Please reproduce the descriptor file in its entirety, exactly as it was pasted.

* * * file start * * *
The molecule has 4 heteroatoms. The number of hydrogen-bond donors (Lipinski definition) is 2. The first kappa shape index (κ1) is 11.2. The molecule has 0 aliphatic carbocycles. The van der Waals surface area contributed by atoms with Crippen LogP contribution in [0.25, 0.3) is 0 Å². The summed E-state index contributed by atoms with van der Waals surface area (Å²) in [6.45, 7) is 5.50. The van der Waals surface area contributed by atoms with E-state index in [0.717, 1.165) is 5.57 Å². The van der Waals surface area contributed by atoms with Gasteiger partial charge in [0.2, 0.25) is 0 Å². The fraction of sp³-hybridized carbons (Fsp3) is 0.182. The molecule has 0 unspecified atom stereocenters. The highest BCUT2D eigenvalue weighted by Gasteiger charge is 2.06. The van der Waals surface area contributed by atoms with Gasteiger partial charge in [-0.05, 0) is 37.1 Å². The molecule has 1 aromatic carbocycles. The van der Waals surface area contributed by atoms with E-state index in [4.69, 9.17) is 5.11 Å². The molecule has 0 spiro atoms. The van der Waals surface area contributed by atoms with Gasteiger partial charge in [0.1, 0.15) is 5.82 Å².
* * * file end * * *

The molecule has 4 heteroatoms. The number of hydrogen-bond donors (Lipinski definition) is 2. The first kappa shape index (κ1) is 11.2. The molecule has 0 aliphatic carbocycles. The van der Waals surface area contributed by atoms with Crippen LogP contribution in [0.25, 0.3) is 0 Å². The summed E-state index contributed by atoms with van der Waals surface area (Å²) in [6.45, 7) is 5.50. The van der Waals surface area contributed by atoms with E-state index in [0.717, 1.165) is 5.57 Å². The van der Waals surface area contributed by atoms with Gasteiger partial charge in [0.2, 0.25) is 0 Å². The fraction of sp³-hybridized carbons (Fsp3) is 0.182. The molecule has 0 unspecified atom stereocenters. The highest BCUT2D eigenvalue weighted by Gasteiger charge is 2.06. The van der Waals surface area contributed by atoms with Gasteiger partial charge in [-0.05, 0) is 37.1 Å². The molecule has 1 aromatic carbocycles. The van der Waals surface area contributed by atoms with E-state index in [4.69, 9.17) is 5.11 Å². The molecule has 0 spiro atoms. The van der Waals surface area contributed by atoms with Gasteiger partial charge in [0.1, 0.15) is 5.82 Å².